Cancer Immunotherapy Trial Shows Similar Results Regardless of Race
Clinical outcomes are similar between Black and non-Black patients when patients receive identical treatment and follow-up in a highly structured study environment, researchers say.
When Black patients were included in proportion to the larger community in a clinical trial of a new therapy for patients with triple-negative breast cancer (TNBC), outcomes were much the same across racial groups, results published in Clinical Cancer Research, a journal of the American Association for Cancer Research, found.
“Our study demonstrates that if patients are given similar treatment and similar follow-up, the differences in outcomes between Black and non-Black patients are reduced,” said Lajos Pusztai, MD, DPhil, a professor of medicine and the director of breast cancer translational research at the Yale School of Medicine. “By improving health care access and delivery, we could mitigate some of the health care disparities that exist in our society.”
The trial was a test of an immunotherapy “checkpoint inhibitor” called durvalumab (Imfinzi), plus chemotherapy, given for several months before surgery for TNBC, an approach called neoadjuvant treatment. A trial conducted by Dr. Pusztai and colleagues showed that the treatment was beneficial to patients. However, the initial study population didn’t include enough Black participants to reflect either the racial and ethnic makeup of the neighborhood surrounding the Yale Cancer Center in New Haven, Connecticut, or the overall population affected by TNBC, Dr. Pusztai said.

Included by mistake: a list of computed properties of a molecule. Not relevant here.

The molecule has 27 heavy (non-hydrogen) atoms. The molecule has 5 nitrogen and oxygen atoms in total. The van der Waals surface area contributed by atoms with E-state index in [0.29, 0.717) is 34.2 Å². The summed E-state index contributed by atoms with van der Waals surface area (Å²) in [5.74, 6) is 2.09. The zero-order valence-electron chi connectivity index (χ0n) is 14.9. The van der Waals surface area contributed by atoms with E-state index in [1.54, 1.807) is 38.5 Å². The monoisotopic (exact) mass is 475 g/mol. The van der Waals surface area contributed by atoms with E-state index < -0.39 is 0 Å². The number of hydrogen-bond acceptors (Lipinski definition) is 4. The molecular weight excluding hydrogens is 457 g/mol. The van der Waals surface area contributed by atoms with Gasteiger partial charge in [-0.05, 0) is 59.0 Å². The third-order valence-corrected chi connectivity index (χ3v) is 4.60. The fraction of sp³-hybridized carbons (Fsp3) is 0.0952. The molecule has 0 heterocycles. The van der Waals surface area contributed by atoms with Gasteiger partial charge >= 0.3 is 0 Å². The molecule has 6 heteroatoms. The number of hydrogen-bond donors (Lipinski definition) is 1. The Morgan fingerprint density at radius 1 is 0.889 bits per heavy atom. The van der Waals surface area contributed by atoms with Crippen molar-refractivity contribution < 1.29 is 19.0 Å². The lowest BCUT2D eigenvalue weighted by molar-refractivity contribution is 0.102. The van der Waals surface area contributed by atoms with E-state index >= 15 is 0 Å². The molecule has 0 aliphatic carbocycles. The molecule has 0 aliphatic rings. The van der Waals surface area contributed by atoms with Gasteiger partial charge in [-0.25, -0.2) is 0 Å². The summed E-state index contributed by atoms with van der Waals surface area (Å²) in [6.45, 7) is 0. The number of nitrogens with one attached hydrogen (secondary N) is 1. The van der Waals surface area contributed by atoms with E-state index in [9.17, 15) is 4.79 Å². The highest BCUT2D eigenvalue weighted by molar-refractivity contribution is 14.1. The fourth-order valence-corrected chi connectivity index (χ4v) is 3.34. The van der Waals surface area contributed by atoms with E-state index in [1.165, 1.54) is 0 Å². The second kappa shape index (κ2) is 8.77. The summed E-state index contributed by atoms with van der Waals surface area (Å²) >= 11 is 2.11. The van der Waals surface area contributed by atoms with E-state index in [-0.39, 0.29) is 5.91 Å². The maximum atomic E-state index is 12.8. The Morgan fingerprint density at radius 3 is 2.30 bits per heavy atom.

“The low accrual of ethnic minorities, particularly Black Americans, in clinical trials is problematic for several reasons,” he said. “For one, it means Black patients are not given equitable access to potentially life-saving new treatments. Secondly, it limits our ability to study potential differences in drug metabolism, toxicity, and efficacy between populations with different ancestries.”
To address the lack of diversity in the initial trial population, Dr. Pusztai and colleagues opened the trial for additional Black patients. The final trial population after the expanded accrual included 67 patients, of whom 21 (31 percent) identified as Black, bringing the proportion of Black patients closer to that of the local community. Forty patients identified as non-Hispanic white, three as Hispanic/Latino, and three as Asian. Patient characteristics and baseline tumor features did not differ dramatically by race.
Among the 67 patients enrolled in the trial, 31 (46 percent) had a pathologic complete response (pCR) to neoadjuvant durvalumab plus chemotherapy, meaning that there were no signs of cancer in their breast tissue after treatment. There were no statistically significant differences by race: 43 percent of Black patients had a pCR compared with 48 percent of non-Black patients.
Similarly, no statistically significant differences were observed between Black and non-Black patients for the rates of metastatic recurrence (14 percent vs 17 percent), three-year overall survival (81 percent vs 87 percent), and three-year event-free survival (71.4 percent vs 78.3 percent).
In both the Black and non-Black cohorts, patients who had a pCR had significantly longer event-free survival and overall survival than those who did not have a pCR. Three-year overall survival rates were 96.8 percent for patients with a pCR and 81.8 percent for those without. Three-year event-free survival rates were 90.3 percent and 66.7 percent among those with a pCR and those without, respectively.
“These results suggest that clinical outcomes are similar regardless of race when patients receive identical treatment and follow up in a highly structured study environment,” Dr. Pusztai observed. “A deliberate effort to increase participation by underrepresented minority patients in clinical trials will not only improve our understanding of the efficacy and safety of these drugs in diverse patient populations but also ensures more equal access to novel therapies.”
Limitations of the study include the small sample size and the participation of only one institution, Yale Cancer Center.